Tuesday 14 March 2017

King Kong Vs. Godzilla (1962)

Kong and Godzilla are once again scheduled to fight in 2020, but if you can’t wait until then you’re in luck. King Kong vs. Godzilla (1962) has received a Blu-ray release.

Full disclosure, I’m a Godzilla fan. By which I don’t just mean that I merely enjoy the forty-two year long franchise. No, I grew up with it, seeking out any feasible means to import as many of the films as possible. I adored it, and still do. If this franchise were a human being, I’d be trialled for kidnapping following several cases of harassment.
 My point is that my enjoyment of King Kong vs. Godzilla will almost certainly not be same as most. That being said, I wouldn’t be doing my job correctly if I couldn’t maintain some level of objectivity.

King Kong vs. Godzilla is absurd. This film came from a production studio which specialised in an all but dead method of creating monsters; suitmation. The effects for Kong and Godzilla are achieved with neither stop-motion nor animatronics. Instead, an actor is placed inside a rubber suit and made to stomp around a miniature city. This is where the charm, and thusly your enjoyment, of King Kong vs. Godzilla will come from.

The nature of having a person inside these monsters means they feel strangely alive despite looking so phoney. Kong especially. To this day I struggle to comprehend how special effects artist Eiji Tsuburaya looked at the final design for Kong’s face and decided that that is how it should look.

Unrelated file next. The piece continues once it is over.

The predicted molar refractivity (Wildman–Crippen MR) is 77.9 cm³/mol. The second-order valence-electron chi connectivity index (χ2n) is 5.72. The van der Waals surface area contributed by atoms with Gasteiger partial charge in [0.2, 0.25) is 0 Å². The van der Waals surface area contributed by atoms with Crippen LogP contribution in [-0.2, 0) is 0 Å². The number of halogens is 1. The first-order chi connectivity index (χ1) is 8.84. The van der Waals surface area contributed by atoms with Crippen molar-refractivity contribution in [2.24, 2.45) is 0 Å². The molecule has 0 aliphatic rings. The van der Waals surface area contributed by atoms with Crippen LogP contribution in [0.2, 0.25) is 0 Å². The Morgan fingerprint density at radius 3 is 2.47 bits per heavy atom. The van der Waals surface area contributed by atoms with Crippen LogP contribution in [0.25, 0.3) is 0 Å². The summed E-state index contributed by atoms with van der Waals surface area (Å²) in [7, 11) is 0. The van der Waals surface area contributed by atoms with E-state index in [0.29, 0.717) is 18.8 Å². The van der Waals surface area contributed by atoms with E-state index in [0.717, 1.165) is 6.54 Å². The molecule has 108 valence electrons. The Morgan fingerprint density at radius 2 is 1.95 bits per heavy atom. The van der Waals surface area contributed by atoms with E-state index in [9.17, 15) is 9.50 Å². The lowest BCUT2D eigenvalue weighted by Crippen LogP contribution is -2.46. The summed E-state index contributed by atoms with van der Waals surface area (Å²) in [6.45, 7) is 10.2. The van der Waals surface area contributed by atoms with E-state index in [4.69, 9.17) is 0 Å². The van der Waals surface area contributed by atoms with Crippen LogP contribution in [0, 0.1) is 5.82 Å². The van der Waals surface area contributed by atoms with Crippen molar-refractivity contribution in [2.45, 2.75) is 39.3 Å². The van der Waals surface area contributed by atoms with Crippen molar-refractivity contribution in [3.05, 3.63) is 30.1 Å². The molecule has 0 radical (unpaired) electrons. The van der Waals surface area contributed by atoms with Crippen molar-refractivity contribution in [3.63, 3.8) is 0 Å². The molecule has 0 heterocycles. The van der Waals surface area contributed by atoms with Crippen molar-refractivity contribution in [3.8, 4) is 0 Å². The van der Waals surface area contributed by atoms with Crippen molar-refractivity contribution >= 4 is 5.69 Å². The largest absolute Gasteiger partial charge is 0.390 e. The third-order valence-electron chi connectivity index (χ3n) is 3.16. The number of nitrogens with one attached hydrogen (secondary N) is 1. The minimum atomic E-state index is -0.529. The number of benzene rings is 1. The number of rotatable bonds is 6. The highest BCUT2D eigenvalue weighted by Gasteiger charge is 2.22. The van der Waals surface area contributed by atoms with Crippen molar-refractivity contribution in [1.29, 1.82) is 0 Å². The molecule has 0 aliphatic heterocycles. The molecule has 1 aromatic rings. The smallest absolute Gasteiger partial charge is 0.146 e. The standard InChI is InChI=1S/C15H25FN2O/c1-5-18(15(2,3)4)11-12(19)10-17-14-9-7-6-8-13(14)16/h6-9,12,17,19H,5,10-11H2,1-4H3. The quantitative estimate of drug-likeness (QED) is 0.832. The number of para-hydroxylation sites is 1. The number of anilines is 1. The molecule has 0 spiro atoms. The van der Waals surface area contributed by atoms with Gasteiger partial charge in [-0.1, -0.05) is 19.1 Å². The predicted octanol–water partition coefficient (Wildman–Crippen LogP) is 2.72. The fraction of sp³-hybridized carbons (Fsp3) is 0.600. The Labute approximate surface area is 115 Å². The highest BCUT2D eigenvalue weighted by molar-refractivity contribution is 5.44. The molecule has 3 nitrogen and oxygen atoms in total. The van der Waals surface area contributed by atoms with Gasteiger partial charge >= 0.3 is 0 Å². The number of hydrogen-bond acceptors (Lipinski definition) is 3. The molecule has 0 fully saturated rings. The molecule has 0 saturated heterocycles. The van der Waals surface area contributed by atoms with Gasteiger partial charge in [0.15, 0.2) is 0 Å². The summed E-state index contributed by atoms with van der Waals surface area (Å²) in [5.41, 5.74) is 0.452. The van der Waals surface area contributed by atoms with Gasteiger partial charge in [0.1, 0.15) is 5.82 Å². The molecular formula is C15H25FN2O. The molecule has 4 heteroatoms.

To go back to my previous point, though, in spite of the dated effects, Kong and Godzilla both have a strange, living quality to them. This is one of the major aspects which makes their confrontation so enjoyable, the strange spectacle that it is.

As I previously said, King Kong vs. Godzilla is absurd. It’s strange to revisit this film now after the release Godzilla (2014) and now Kong: Skull Island. Recent monster movies – though certainly not ‘realistic’ – have a certain grounded quality to them. Whereas King Kong vs. Godzilla features scenes in which Kong passes out drunk, and is transported to Godzilla via giant yellow balloons. No really!

This is as funny as it sounds, which is why I would recommend King Kong vs. Godzilla, even to those who have no interest in this genre or franchise. Even if you have no investment in the craft, or the film’s pop cultural significance, it will certainly elicit several laughs – intended or otherwise.
King Kong vs. Godzilla is not the grandiose confrontation you may hope for or expect it to be. In truth, it’s two men in misshapen rubber costumes flailing their arms at one another.

And I wouldn’t have it any other way.


Lewis Hill

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